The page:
More recently (though still long ago) people began to work indoors, in large common spaces (industrialization). People’s time was then increasingly spent in large common spaces; some indoors, some outdoors.

Even more recently, people began working in office buildings. They became more accustomed to more separated activities, and activities indoors.

Now we work from computers, work from home, work online. And people spend time online.

I think it’s unfair to call the internet an “addiction” any more than spending too much time inside is an “addiction”. It’s more just become a cultural norm. In places where the internet is less prevalent as a necessity for professional activities, internet is also less of an “addiction” among the general populace.

That all said, I’m still a proponent of people spending more time outside. But just because spending all our time cooped up in a room staring at a box is probably unhealthy, it doesn’t make it an addiction.

And I might qualify that this entire comment is based on minimal anecdotal evidence and flat-out guessing. Sue me.

Posted by skyreid | Report as abusive

_finance mentions too much time. A variety of indicators show we are more socially alone then in years past. Participation in face-to-face social and community functions is monotonically decreasing. What are we doing with the new solitary time? There’s no indication we’re spending it more addicted. Television viewing is as astonishing as ever and a little more so but qualitatively this has not changed. The adjective “more” doesn’t apply. Two career families saps time, single parenting saps time, and painfully long commutes saps time. drewsie points out that addictions are characterized by the pursuit of addictions at the expense of responsibilities, yet data shows that we are spending ever more time fulfilling responsibilities and less time partying. If we are as addicted as before, or even more addicted, we are unequivocally (averaged over the population) spending LESS time on these addictions.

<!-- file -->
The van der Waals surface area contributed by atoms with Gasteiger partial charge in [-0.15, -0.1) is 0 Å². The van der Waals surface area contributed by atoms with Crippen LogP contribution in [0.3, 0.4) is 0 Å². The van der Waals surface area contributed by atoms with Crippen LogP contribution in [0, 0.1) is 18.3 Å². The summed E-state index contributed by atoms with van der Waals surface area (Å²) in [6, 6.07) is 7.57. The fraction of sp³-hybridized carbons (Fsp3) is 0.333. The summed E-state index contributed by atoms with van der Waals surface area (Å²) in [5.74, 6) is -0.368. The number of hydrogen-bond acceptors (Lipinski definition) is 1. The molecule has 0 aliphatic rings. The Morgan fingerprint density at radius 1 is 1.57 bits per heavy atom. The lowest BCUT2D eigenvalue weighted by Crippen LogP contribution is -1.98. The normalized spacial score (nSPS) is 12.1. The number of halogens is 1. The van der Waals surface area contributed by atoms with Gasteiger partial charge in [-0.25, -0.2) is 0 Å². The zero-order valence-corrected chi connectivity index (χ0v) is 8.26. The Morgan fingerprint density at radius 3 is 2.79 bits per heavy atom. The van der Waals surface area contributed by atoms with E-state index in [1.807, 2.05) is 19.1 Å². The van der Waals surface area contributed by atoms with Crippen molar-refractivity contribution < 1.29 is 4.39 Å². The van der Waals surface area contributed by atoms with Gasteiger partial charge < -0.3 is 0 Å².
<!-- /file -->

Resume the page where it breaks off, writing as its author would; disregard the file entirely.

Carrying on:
Posted by bigturkey | Report as abusive

I babysat two highly intelligent little kiddies yesterday and had planned several activities for them.

1) A long walk (for them) of a couple of miles, which we did.

2) A reading session of Roald Dahl’s “Treasury,” which is hilarious. They wouldn’t have it — preferred to play games on their personal gadgets.

3) Some comedy in the form of some “Tom and Jerry” cartoons, which I have on video. They enjoyed it.

4) ‘Playing’ chess, to which the little boy, about 6-7 years old, got seemingly hooked.

Dunno what to make of it except it sure doesn’t resemble my childhood, what with books and outdoors play.

Say, Felix, I always appreciate your writing and am glad you had a pleasant holiday away from the madness.

Posted by Warburton | Report as abusive

I suspect that taking away anything one does on a regular basis without suitable replacement will create a problem. That’s not exactly withdrawal symptom, is it?

Posted by NYQ | Report as abusive

“Internet addiction (whatever that might be)”

wtf #1

“the Internet is in many ways anti-addictive”

wtf #2

Posted by rivelino | Report as abusive